Archive for September, 2010

Sep 29 2010

And the Money Keeps Rolling In

Published by under Merit Selection

An editorial in the New York Times sounds the alarm about a problem that Pennsylvania is already familiar with — the rising tide of money washing into judicial elections. “As spending in state judicial races by special interests has vastly escalated in recent years, so has the threat to public confidence in judicial neutrality that […]

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Sep 27 2010

A problem with judicial campaigns

We often talk about the money problem associated with judicial elections, but another flaw in the system is the affect campaigning has on what should be an impartial judiciary. A recusal controversy involving a West Virginia Supreme Court Justice highlights this concern. In a post on The BLT: The Blog of the Legal Times, Tony […]

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Sep 23 2010

It’s time for a change

Over at What About Clients?, JD Hull denounces the continued practice in 39 states of electing judges in a post entitled “Why are Americans still popularly electing judges?” Comparing judicial elections to such antiquated systems as witchcraft laws and debtors prison, Hull clearly makes the point that it is time to find a new way […]

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Sep 21 2010

“A Recipe for Corruption”

An editorial in the Birmingham News condemns Alabama’s system of judicial elections and supports a change to an appointment-retention system. The editorial looks at the recent poll by Justice at Stake, in which a majority of Republicans and Democrats asked said that they believed campaign donations significantly impact court rulings. Noting Alabama’s reputation for having […]

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Sep 16 2010

Judicial Independence — In Danger of Extinction?

Over at the Huffington Post, attorney and professor Andrea Lyon offers a chilling analysis of the insidious effects on our courts of the money and pressure to please that characterize judicial elections. She argues that electing judges threatens actual judicial independence both by requiring judges to act in acco tadalafil online no prescription rdance with […]

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Sep 14 2010

What is Justice O'Connor Afraid Of?

Over at Slate, Dahlia Lithwick offers a compelling analysis of the problems inherent in the effort to oust three Iowa Supreme Court justices because of their votes in a gay marriage case.  Lithwick, focusing on the recent speech given by Justice Sandra Day O’Connor in favor of Iowa’s Merit Selection system, explains: [W]hat O’Connor was […]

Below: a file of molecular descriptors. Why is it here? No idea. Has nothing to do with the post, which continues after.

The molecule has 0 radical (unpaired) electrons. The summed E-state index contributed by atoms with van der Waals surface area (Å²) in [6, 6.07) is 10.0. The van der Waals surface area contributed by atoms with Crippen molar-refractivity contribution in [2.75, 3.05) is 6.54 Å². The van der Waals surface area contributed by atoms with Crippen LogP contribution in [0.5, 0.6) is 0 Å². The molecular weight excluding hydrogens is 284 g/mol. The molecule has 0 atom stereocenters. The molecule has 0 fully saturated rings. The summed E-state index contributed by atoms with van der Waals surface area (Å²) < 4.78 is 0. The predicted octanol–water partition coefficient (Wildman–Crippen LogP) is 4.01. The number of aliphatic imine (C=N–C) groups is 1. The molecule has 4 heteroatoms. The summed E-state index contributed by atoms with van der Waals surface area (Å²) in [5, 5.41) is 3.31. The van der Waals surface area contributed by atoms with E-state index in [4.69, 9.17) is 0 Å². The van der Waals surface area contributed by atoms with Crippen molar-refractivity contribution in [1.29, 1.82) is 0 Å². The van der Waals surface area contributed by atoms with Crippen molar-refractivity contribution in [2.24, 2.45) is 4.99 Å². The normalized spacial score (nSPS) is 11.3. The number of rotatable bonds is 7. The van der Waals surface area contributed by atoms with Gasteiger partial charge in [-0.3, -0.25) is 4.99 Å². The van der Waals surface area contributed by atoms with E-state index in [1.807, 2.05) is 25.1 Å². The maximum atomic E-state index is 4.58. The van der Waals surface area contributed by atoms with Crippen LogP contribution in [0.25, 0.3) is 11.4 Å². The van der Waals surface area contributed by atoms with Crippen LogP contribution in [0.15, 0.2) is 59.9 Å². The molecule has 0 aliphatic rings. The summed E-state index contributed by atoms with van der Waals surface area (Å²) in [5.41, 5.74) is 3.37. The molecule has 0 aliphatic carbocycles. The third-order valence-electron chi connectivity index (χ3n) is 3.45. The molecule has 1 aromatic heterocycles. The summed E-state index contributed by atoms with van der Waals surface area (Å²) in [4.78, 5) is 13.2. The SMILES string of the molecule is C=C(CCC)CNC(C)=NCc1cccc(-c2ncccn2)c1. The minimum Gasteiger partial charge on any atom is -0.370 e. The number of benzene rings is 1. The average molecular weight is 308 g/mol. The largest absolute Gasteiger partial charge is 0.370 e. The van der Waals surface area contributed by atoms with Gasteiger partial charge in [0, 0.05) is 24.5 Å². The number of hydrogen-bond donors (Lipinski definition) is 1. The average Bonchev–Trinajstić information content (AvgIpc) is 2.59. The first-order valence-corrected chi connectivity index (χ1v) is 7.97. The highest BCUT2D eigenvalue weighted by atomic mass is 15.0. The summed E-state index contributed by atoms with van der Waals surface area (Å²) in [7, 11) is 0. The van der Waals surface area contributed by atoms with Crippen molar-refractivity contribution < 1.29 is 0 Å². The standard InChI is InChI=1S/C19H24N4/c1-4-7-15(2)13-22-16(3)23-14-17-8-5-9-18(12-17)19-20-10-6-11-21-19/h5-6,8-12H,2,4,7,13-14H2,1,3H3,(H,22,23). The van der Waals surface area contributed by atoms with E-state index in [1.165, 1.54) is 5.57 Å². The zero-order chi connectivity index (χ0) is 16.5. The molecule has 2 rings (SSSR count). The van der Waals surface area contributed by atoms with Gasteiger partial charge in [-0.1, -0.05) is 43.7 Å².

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Sep 13 2010

"Fair Courts at Risk"

An editorial in the New York Times decries the effect of increasingly expensive judicial elections and the expanded participation by special interests in those elections: [R]aucous campaigns with cheesy television attack ads paid for by influence seekers. These trends have grievously compromised judicial neutrality and the appearance of neutrality at the core of the nation’s […]

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Sep 08 2010

Across Party Lines, People Believe Money Influences Justice

A new poll released by Justice At Stake confirms that the belief that campaign contributions influence judicial decision-making is shared by Republicans and Democrats.  Among the key findings of the poll: 71 percent of Democrats, and 70 percent of Republicans, believe campaign expenditures have a significant impact on courtroom decisions. All told, 71 percent of […]

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Sep 07 2010

A Twist on the Money Problem

We often write about the Money Problem — the problem caused by a judicial election system that essentially requires candidates to raise campaign funds from parties, lawyers and law firms that are likely to appear before the winning judges in the future.  Here’s an interesting twist on the problem brought to us from Alabama.  According […]

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Sep 01 2010

New judicial election report gets press

Published by under Merit Selection

In a recent post titled “Justice for Sale?” on the American Constitution Society blog, Bert Brandenburg, the executive director of Justice at Stake, comments on the key findings in the newly released report “New Politics of Judicial Elections 2000-2009: Decade of Change.” The report, which was released by Justice at Stake, the Brennan Center for […]

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